Content provided by Learning.com

EdWeek Top School Jobs

Teacher Jobs
Search over ten thousand teaching jobs nationwide — elementary, middle, high school and more.
View Jobs
Principal Jobs
Find hundreds of jobs for principals, assistant principals, and other school leadership roles.
View Jobs
Administrator Jobs
Over a thousand district-level jobs: superintendents, directors, more.
View Jobs
Support Staff Jobs
Search thousands of jobs, from paraprofessionals to counselors and more.
View Jobs

Read Next

Teaching Profession Nearly 9 in 10 Teachers Willing to Work in Schools Once Vaccinated, Survey Finds
Nearly half of educators who belong to the National Education Association have gotten at least one dose of the COVID-19 vaccine.
4 min read
Nurse Sara Muela, left, administers the Johnson & Johnson COVID-19 vaccine to educator Rebecca Titus at a vaccination site setup for teachers and school staff at the Berks County Intermediate Unit in Reading, Pa., on March 15, 2021.
Nurse Sara Muela, left, administers the Johnson & Johnson COVID-19 vaccine to educator Rebecca Titus at a vaccination site set up for teachers and school staff in Reading, Pa., on March 15.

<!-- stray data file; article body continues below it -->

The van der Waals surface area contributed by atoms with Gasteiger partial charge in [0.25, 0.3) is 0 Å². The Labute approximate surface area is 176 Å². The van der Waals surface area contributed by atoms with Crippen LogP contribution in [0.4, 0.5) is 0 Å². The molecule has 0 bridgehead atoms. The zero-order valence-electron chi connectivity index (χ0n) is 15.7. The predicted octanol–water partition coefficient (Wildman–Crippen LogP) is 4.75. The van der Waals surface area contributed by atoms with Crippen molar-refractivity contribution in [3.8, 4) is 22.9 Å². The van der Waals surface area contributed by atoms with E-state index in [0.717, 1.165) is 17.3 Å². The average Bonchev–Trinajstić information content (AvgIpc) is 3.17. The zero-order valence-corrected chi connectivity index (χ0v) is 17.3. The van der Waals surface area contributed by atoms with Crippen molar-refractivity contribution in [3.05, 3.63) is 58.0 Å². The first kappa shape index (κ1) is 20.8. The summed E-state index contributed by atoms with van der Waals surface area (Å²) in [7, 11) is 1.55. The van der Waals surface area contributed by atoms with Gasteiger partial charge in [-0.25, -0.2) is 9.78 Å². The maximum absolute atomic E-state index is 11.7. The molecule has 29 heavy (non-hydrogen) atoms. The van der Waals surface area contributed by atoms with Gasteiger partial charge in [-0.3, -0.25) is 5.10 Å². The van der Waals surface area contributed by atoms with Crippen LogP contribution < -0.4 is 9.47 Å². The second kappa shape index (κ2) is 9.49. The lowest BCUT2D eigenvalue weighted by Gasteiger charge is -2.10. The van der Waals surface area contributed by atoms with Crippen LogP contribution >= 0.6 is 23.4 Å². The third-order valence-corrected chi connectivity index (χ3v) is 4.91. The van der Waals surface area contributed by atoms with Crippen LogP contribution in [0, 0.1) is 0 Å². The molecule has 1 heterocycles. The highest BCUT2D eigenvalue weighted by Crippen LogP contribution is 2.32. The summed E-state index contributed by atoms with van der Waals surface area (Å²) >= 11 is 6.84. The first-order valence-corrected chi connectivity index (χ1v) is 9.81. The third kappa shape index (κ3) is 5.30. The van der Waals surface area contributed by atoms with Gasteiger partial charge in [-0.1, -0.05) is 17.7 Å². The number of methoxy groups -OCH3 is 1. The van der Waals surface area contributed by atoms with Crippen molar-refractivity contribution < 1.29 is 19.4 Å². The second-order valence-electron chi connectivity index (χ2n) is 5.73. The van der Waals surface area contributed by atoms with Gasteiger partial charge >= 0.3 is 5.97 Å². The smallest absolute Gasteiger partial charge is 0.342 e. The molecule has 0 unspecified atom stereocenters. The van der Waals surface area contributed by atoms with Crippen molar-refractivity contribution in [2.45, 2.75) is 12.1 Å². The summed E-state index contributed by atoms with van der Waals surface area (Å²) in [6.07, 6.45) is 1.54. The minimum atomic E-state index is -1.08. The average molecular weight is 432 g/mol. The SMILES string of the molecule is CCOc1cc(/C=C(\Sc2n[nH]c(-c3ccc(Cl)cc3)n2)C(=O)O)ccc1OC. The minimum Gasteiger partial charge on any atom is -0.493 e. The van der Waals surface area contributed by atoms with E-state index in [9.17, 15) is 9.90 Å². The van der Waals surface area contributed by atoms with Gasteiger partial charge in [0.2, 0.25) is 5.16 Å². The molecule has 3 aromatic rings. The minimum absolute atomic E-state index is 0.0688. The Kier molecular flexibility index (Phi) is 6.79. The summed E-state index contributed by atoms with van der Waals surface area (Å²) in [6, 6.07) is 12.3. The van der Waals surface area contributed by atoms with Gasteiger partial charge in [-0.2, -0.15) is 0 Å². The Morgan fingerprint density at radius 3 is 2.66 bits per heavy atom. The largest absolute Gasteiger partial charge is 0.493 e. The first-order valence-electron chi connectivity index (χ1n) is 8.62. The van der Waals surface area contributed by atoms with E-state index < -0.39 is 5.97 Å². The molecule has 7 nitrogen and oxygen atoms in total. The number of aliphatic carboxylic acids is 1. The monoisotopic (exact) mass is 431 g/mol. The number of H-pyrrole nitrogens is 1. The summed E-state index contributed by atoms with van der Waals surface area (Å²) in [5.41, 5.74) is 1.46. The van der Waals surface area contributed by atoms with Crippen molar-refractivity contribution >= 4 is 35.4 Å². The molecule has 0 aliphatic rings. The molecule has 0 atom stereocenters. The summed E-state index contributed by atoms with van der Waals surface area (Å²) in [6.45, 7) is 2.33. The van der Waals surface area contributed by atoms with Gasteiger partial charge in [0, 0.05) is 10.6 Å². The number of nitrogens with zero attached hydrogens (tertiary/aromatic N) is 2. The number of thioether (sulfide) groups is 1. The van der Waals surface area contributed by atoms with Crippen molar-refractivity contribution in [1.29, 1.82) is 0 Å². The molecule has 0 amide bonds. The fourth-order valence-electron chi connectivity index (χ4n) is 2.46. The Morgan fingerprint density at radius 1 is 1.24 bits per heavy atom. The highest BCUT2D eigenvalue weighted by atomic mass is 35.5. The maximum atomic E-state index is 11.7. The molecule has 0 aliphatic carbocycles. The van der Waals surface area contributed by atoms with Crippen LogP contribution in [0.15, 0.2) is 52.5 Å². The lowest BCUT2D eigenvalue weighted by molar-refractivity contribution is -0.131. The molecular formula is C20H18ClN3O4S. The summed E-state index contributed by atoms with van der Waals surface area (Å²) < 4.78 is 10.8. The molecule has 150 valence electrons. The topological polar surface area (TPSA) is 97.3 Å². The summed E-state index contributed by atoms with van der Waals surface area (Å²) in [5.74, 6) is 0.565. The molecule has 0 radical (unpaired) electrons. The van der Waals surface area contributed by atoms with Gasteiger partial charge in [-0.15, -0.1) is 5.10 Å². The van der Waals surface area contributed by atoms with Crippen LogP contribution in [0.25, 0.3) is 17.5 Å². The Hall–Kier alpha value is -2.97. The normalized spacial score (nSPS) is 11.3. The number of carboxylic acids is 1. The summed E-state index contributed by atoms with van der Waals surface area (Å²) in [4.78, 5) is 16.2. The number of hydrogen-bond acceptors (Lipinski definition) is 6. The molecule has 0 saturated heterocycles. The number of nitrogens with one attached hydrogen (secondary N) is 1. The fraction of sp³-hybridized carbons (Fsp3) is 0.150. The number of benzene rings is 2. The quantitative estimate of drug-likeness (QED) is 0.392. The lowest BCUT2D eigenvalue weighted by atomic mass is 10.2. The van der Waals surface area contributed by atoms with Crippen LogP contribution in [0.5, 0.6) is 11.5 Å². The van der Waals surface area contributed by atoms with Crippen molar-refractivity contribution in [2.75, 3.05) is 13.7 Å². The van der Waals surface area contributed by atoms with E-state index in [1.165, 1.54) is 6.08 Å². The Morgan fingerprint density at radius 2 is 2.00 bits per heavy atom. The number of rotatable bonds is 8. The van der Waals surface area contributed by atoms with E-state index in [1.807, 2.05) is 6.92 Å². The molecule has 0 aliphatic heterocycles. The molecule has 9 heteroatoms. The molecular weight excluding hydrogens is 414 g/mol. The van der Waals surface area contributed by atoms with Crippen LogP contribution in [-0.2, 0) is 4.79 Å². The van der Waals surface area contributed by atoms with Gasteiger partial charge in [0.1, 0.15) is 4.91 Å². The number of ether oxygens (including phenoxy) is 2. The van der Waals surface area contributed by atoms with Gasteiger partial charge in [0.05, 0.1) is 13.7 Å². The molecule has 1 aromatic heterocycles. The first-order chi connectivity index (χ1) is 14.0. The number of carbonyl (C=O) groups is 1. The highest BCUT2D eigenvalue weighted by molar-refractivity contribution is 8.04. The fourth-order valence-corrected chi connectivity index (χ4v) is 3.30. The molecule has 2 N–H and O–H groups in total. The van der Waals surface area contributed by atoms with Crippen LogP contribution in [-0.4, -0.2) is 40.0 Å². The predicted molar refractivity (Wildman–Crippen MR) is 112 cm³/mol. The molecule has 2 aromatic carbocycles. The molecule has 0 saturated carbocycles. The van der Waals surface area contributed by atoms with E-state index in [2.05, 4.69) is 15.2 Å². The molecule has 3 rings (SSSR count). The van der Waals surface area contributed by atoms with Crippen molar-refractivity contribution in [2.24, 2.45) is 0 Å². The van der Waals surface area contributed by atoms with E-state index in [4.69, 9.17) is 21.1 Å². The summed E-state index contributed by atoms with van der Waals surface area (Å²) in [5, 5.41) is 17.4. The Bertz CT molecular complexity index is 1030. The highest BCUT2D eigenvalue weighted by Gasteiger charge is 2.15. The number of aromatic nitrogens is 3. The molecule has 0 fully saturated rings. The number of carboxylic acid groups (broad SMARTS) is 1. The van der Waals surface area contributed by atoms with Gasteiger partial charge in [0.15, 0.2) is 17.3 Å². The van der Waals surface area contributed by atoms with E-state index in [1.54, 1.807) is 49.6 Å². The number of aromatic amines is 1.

Matt Rourke/AP
Teaching Profession Q&A Nation's Top Teachers Discuss the Post-Pandemic Future of the Profession
Despite the difficulties this school year brought, the four finalists for the National Teacher of the Year award say they're hopeful.
11 min read
National Teacher of the Year Finalists (clockwise from top left): Alejandro Diasgranados, Juliana Urtubey, John Arthur, Maureen Stover
National Teacher of the Year Finalists (clockwise from top left): Alejandro Diasgranados, Juliana Urtubey, John Arthur, Maureen Stover
Courtesy of CCSSO
Teaching Profession Teachers Are Stressed Out, and It's Causing Some to Quit
Stress, more so than low pay, is the main reason public school teachers quit. And COVID-19 has increased the pressure.
7 min read
Image of exit doors.
pavel_balanenko/iStock/Getty
Teaching Profession Opinion Should Teachers Be Prioritized for the COVID-19 Vaccine?
Not all states are moving teachers to the front of the vaccination line. Researchers discuss the implications for in-person learning.
6 min read
Teacher Lizbeth Osuna from Cooper Elementary receives the Moderna vaccine at a CPS vaccination site at Roberto Clemente High School in Chicago, Ill., Thursday, Feb. 11, 2021.
Chicago public school teacher Lizbeth Osuna receives the COVID-19 vaccine at a school vaccination site last week.
Anthony Vazquez/Chicago Sun-Times via AP